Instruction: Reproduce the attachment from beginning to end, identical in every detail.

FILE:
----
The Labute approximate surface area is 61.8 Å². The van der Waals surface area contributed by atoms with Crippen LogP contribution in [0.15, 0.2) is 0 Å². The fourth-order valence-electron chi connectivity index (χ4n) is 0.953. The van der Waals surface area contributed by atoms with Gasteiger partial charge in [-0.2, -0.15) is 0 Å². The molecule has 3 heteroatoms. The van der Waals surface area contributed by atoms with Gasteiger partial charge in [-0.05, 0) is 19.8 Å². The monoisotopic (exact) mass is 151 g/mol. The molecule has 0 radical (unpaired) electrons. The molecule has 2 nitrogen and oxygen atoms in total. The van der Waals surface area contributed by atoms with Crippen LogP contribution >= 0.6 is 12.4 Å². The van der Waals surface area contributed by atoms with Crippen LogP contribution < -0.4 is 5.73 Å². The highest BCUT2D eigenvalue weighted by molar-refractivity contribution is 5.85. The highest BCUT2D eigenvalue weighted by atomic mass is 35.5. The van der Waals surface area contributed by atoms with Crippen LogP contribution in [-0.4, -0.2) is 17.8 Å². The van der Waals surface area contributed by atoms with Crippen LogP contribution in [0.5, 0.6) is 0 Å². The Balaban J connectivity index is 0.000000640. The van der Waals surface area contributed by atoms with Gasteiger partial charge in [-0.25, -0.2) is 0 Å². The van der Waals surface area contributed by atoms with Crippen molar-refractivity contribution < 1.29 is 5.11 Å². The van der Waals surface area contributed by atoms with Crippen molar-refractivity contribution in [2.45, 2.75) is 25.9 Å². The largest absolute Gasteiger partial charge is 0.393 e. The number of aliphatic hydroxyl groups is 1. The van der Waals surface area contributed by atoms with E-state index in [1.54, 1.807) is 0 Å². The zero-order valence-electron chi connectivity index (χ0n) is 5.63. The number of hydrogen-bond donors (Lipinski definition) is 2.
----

The Labute approximate surface area is 61.8 Å². The van der Waals surface area contributed by atoms with Crippen LogP contribution in [0.15, 0.2) is 0 Å². The fourth-order valence-electron chi connectivity index (χ4n) is 0.953. The van der Waals surface area contributed by atoms with Gasteiger partial charge in [-0.2, -0.15) is 0 Å². The molecule has 3 heteroatoms. The van der Waals surface area contributed by atoms with Gasteiger partial charge in [-0.05, 0) is 19.8 Å². The monoisotopic (exact) mass is 151 g/mol. The molecule has 0 radical (unpaired) electrons. The molecule has 2 nitrogen and oxygen atoms in total. The van der Waals surface area contributed by atoms with Crippen LogP contribution >= 0.6 is 12.4 Å². The van der Waals surface area contributed by atoms with Crippen LogP contribution < -0.4 is 5.73 Å². The highest BCUT2D eigenvalue weighted by molar-refractivity contribution is 5.85. The highest BCUT2D eigenvalue weighted by atomic mass is 35.5. The van der Waals surface area contributed by atoms with Crippen LogP contribution in [-0.4, -0.2) is 17.8 Å². The van der Waals surface area contributed by atoms with Crippen LogP contribution in [0.5, 0.6) is 0 Å². The Balaban J connectivity index is 0.000000640. The van der Waals surface area contributed by atoms with Gasteiger partial charge in [-0.25, -0.2) is 0 Å². The van der Waals surface area contributed by atoms with Crippen molar-refractivity contribution < 1.29 is 5.11 Å². The van der Waals surface area contributed by atoms with Crippen molar-refractivity contribution in [2.45, 2.75) is 25.9 Å². The largest absolute Gasteiger partial charge is 0.393 e. The number of aliphatic hydroxyl groups is 1. The van der Waals surface area contributed by atoms with E-state index in [1.54, 1.807) is 0 Å². The zero-order valence-electron chi connectivity index (χ0n) is 5.63. The number of hydrogen-bond donors (Lipinski definition) is 2.